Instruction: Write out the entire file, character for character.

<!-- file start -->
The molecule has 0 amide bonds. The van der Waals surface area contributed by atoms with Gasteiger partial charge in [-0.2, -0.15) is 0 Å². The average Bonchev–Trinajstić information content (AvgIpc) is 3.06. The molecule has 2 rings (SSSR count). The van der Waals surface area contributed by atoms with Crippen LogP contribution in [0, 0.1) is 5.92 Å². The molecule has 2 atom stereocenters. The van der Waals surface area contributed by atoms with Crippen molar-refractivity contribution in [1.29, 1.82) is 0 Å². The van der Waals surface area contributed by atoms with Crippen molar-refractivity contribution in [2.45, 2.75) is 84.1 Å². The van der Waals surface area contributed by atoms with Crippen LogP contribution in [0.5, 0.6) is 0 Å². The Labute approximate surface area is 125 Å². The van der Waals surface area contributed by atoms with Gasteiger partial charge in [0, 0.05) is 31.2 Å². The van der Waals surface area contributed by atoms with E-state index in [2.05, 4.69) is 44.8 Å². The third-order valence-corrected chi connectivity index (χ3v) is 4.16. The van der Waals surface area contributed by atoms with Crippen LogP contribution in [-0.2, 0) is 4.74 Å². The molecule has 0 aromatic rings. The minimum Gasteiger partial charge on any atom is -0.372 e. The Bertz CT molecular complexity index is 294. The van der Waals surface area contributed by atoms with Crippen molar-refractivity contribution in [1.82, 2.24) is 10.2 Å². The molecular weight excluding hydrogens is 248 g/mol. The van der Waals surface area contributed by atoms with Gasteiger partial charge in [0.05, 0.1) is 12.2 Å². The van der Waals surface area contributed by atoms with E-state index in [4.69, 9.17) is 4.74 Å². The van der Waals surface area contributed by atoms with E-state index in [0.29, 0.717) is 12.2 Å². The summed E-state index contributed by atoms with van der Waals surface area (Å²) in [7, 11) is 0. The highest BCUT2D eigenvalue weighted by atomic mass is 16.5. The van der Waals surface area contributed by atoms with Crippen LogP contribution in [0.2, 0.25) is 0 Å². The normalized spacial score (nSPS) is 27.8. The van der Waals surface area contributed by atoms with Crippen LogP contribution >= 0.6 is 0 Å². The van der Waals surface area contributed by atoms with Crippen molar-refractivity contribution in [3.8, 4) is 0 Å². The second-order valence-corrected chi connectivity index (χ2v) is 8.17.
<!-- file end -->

The molecule has 0 amide bonds. The van der Waals surface area contributed by atoms with Gasteiger partial charge in [-0.2, -0.15) is 0 Å². The average Bonchev–Trinajstić information content (AvgIpc) is 3.06. The molecule has 2 rings (SSSR count). The van der Waals surface area contributed by atoms with Crippen LogP contribution in [0, 0.1) is 5.92 Å². The molecule has 2 atom stereocenters. The van der Waals surface area contributed by atoms with Crippen molar-refractivity contribution in [1.29, 1.82) is 0 Å². The van der Waals surface area contributed by atoms with Crippen molar-refractivity contribution in [2.45, 2.75) is 84.1 Å². The van der Waals surface area contributed by atoms with Crippen LogP contribution in [0.5, 0.6) is 0 Å². The Labute approximate surface area is 125 Å². The van der Waals surface area contributed by atoms with Gasteiger partial charge in [0, 0.05) is 31.2 Å². The van der Waals surface area contributed by atoms with E-state index in [2.05, 4.69) is 44.8 Å². The third-order valence-corrected chi connectivity index (χ3v) is 4.16. The van der Waals surface area contributed by atoms with Crippen LogP contribution in [-0.2, 0) is 4.74 Å². The molecule has 0 aromatic rings. The minimum Gasteiger partial charge on any atom is -0.372 e. The Bertz CT molecular complexity index is 294. The van der Waals surface area contributed by atoms with Crippen molar-refractivity contribution in [1.82, 2.24) is 10.2 Å². The molecular weight excluding hydrogens is 248 g/mol. The van der Waals surface area contributed by atoms with Gasteiger partial charge in [0.05, 0.1) is 12.2 Å². The van der Waals surface area contributed by atoms with E-state index in [4.69, 9.17) is 4.74 Å². The van der Waals surface area contributed by atoms with E-state index in [0.29, 0.717) is 12.2 Å². The summed E-state index contributed by atoms with van der Waals surface area (Å²) in [7, 11) is 0. The highest BCUT2D eigenvalue weighted by atomic mass is 16.5. The van der Waals surface area contributed by atoms with Crippen LogP contribution in [0.2, 0.25) is 0 Å². The normalized spacial score (nSPS) is 27.8. The van der Waals surface area contributed by atoms with Crippen LogP contribution >= 0.6 is 0 Å². The van der Waals surface area contributed by atoms with Crippen molar-refractivity contribution in [3.8, 4) is 0 Å². The second-order valence-corrected chi connectivity index (χ2v) is 8.17.